Bi-Amma had taken special care to instill the spirit of nationalism and anti-imperialism in her kids at a young age. Through their youthful years, both Mohammad Ali and Shaukat Ali had been mindful to not let the patriotic spark in their minds simmer, let alone be doused. Upon graduating from the university, the brothers took the decisive plunge into the blazing flames of the national movement, and published magazines like Hamdard in Urdu and Comrade in English to exhort Muslim youth to join hands to obliterate colonial authority from the Indian soil. Together, they grew up to be the inseparable duo of Ali brothers who played an unarguable role in drawing up the political manifesto for Muslim participation in India’s independence movement. While her sons were vacillating between activism and incarceration, Bi-Amma was waiting in the wings to create history for her shackled motherland and some serious headache for the colonial establishment.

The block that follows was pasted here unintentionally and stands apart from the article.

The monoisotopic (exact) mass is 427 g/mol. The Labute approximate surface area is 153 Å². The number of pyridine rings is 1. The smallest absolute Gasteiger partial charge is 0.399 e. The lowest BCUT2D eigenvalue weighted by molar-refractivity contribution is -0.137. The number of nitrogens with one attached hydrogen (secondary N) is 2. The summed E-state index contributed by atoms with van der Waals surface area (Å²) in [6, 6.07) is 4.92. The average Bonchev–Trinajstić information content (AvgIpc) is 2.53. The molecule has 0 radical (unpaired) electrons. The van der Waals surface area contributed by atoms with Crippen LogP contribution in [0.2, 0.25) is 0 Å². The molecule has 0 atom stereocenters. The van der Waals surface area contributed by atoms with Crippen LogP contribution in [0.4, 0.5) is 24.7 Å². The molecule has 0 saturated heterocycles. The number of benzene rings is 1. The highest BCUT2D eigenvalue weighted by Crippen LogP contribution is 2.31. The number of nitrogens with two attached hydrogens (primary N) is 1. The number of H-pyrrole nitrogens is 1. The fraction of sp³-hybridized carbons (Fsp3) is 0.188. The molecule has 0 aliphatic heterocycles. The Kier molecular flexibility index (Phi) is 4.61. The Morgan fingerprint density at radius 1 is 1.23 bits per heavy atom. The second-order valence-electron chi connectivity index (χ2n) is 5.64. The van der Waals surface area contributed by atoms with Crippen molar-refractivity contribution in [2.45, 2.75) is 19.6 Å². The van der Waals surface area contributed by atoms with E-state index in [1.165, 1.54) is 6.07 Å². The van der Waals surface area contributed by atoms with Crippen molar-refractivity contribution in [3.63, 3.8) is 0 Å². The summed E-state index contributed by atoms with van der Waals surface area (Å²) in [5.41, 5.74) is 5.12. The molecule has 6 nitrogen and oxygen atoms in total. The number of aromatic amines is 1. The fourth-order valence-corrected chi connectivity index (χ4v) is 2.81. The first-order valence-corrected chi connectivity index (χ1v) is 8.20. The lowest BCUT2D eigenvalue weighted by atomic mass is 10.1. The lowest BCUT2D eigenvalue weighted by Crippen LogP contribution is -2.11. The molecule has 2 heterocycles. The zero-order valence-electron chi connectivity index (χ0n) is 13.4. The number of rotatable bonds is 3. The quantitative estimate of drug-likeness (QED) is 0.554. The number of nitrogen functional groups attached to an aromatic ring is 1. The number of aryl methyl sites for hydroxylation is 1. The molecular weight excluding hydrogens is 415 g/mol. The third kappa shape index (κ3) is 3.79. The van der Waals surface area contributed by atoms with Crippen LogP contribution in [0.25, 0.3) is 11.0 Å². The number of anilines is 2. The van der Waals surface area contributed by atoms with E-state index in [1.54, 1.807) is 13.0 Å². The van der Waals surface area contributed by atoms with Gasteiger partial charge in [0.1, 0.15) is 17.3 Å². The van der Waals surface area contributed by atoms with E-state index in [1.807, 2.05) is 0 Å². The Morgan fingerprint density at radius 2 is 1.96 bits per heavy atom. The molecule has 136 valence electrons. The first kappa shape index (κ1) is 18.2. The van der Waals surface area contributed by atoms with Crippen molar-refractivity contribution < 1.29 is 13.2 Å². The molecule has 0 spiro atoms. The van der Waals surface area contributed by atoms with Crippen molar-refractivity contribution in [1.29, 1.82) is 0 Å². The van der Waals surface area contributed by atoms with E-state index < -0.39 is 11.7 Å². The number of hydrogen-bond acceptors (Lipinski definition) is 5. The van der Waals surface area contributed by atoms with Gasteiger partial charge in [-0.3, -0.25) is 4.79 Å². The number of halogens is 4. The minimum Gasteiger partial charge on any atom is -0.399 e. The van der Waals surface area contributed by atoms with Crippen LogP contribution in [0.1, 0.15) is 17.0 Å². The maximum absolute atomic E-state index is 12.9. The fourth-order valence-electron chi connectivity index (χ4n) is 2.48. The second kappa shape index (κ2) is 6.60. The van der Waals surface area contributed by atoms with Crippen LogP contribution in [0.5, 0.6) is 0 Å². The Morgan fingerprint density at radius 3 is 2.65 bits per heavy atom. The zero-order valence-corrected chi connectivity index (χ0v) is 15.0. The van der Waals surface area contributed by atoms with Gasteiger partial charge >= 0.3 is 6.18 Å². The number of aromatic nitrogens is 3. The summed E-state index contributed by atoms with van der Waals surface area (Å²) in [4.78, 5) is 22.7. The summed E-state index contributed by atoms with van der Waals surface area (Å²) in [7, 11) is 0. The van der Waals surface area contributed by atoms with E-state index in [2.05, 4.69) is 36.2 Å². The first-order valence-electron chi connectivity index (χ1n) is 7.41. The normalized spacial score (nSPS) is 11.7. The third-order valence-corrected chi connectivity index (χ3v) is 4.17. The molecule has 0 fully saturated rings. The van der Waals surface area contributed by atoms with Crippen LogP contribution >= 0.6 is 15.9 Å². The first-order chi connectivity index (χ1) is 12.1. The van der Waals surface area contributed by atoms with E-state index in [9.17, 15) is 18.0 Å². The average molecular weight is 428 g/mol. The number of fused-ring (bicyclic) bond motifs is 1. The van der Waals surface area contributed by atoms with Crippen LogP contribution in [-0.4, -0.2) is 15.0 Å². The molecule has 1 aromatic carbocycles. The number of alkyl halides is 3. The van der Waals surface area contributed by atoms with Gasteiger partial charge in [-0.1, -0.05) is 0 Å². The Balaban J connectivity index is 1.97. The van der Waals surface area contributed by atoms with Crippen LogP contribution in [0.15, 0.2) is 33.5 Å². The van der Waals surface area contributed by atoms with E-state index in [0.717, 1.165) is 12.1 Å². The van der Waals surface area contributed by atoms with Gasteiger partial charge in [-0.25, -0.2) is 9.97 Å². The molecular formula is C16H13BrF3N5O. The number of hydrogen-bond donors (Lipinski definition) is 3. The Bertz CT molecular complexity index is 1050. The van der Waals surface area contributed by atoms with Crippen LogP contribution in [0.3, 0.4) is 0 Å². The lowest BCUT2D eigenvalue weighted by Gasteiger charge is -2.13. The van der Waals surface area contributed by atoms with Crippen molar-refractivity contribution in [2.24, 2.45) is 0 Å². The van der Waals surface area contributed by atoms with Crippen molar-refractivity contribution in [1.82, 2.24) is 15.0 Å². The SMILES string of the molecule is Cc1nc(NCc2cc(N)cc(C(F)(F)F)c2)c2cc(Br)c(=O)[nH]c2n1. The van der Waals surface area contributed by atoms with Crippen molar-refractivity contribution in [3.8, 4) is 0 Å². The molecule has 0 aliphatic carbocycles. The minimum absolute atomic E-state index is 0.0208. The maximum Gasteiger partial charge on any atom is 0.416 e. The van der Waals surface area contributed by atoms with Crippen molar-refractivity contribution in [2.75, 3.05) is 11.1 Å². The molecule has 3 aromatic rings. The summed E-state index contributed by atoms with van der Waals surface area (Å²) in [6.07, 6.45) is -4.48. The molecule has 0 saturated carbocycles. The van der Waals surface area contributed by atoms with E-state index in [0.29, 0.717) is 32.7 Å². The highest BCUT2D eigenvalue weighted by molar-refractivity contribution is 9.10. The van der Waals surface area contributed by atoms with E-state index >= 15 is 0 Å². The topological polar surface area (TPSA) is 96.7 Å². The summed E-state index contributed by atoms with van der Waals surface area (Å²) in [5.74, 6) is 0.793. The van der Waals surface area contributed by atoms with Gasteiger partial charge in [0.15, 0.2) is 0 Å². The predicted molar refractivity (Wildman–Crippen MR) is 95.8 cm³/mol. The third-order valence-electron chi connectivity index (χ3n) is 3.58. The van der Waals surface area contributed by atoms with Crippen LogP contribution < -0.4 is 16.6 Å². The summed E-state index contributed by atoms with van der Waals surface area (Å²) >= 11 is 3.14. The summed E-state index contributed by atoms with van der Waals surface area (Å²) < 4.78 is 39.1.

This brings us to the curious and compelling connection the mother and her children had with the newfound leader of India’s national movement against British imperialism, Mahatma Gandhi. The middle-aged lawyer who had just wrapped up the international phase of his anti-British activism and had landed at the Apollo Bunder just over a year ago, was instantly gripped by the zestful and vibrant Ali brothers who were instrumental in putting the fire of nationalistic fervor in young Muslim bellies across the country. This dragged Gandhi to the proud mother of the dutiful siblings, whose magnetism and resolve won him over at the very first meeting. He was also fascinated by the unwavering fidelity of the trio to non-violent action (Ahimsa) which was life breath for him. Another stimulating element in Bi-Amma’s social outlook that instantaneously struck a cord was her passion for Hindu-Muslim comradeship and staunch belief in the need for joint action for the country’s freedom. Thereupon, Bi-Amma was “Ammi-jaan” to Gandhi whom she introduced to her children as the incorruptible beacon to follow on their road to freedom.